WASHINGTON – The price tag of President Joe Biden’s plan for a massive expansion of the nation’s social programs remains a subject of negotiations in Congress.
But no matter the final number, Biden insists the true cost will be zero.
“The fact of the matter is, my Build Back Better Agenda costs $0 — and it won’t raise taxes on anyone making under $400,000 a year,” Biden tweeted on Monday. “We’re going to pay for it by ensuring those at the top and big corporations pay their fair share.”
Republicans accuse Biden of lying.
“He is very confused,” Sen. Tom Cotton, R-Ark., wrote on Twitter.
Who is right?
Budget analysts say it would be possible for congressional Democrats to piece together a bill that would have a net cost of zero. Tax increases on corporations and wealthy Americans could theoretically raise enough revenue to offset the cost of expanding social and climate change programs, they said.
But the current bill that is the basis for negotiations among House Democrats doesn’t achieve that goal. That proposal would enact $3.5 trillion of spending increases and tax breaks and about $2.9 trillion of tax increases and health care savings to offset the cost, leaving a roughly $600 billion hole, according to the nonpartisan Committee for a Responsible Budget.
What’s more, the spending and tax breaks could cost as much as $5 trillion or $5.5 trillion, far short of the $2.9 trillion in offsets, the organization said.
Final net cost of bill remains unknown
Biden and Democrats are negotiating to lower the package’s price tag to between $1.5 trillion and roughly $2.2 trillion to appease moderates who are concerned about the overall cost. Whether the net cost will be zero or higher depends on the final price tag and which offsets remain in the package.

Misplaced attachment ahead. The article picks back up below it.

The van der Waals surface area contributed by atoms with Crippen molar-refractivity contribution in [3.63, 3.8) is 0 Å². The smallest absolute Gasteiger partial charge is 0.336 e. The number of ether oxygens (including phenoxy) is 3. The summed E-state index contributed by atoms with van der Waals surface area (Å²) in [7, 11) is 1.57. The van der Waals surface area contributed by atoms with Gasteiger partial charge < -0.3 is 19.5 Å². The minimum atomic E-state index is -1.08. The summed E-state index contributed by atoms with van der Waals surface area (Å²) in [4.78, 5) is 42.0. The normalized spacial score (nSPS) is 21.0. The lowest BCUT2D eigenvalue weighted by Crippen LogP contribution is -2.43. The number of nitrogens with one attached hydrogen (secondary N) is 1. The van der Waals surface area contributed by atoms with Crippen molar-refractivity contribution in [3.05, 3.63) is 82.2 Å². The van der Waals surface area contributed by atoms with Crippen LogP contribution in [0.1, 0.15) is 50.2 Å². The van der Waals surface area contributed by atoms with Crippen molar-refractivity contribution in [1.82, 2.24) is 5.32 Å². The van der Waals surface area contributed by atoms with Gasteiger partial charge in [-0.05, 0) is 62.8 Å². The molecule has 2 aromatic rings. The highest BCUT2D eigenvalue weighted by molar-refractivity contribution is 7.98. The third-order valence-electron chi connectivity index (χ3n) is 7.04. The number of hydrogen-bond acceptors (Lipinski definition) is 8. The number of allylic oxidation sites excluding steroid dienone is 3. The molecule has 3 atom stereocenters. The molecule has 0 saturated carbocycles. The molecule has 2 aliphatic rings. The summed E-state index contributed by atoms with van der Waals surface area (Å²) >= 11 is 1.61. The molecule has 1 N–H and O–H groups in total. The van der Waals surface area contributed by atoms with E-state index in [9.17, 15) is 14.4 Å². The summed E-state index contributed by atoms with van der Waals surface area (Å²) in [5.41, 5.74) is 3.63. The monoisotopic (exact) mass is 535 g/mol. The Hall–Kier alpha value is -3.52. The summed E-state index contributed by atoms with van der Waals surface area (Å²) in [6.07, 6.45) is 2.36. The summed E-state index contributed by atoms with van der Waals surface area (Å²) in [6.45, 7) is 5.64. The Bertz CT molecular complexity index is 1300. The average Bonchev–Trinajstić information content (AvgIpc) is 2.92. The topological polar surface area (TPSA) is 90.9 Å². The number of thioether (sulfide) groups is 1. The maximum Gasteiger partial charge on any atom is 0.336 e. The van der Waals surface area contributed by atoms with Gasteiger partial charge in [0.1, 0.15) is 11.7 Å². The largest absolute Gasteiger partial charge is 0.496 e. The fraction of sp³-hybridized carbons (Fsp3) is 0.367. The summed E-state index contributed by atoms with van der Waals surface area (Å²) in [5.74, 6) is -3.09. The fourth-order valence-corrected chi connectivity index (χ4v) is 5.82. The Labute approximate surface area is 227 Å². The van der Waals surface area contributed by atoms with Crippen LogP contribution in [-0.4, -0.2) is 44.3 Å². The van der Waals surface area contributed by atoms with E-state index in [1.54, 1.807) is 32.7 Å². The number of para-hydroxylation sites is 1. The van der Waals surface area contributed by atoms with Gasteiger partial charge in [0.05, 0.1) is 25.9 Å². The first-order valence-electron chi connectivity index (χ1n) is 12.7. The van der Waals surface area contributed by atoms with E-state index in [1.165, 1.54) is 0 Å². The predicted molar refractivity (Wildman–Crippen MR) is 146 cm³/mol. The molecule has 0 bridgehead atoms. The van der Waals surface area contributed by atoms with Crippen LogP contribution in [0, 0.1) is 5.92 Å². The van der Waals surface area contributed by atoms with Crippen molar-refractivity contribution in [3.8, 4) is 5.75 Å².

If negotiators lower the cost to around $2 trillion and keep the proposed offsets from the House, “then the net cost could be zero,” said Marc Goldwein, senior vice president and senior director of policy of the Committee for a Responsible Federal Budget.
But, “we won’t know the final net cost until we see the bill,” Goldwein said.
Taxing corporations and the wealthy
The package of social programs and climate change initiatives is the heart of Biden’s Build Back Better agenda and one of Democrats’ top legislative priorities. The far-reaching package includes proposals for free community college, universal prekindergarten, subsidized child care and national paid leave.
Biden has proposed spending $3.5 trillion on the package over 10 years, although that number is at the center of the ongoing negotiations between congressional Democrats.
Biden and the Democrats intend to pay for the program expansions through a series of tax increases on corporations and wealthy Americans.
Under the current proposal, the top tax rate for corporations would jump from 21% to 26.5% on incomes beyond $5 million. Biden had originally suggested raising the corporate tax rate to 28%, but Democrats and some corporations objected.
The top tax rate on individuals earning more than $400,000, or $450,000 for couples, would revert to 39.6% from the current 37%. People who make more than $5 million a year also would face a 3% surtax.
The top tax rate for capital gains – money earned from the sale of stocks or property – would jump to 25% from the current 20%.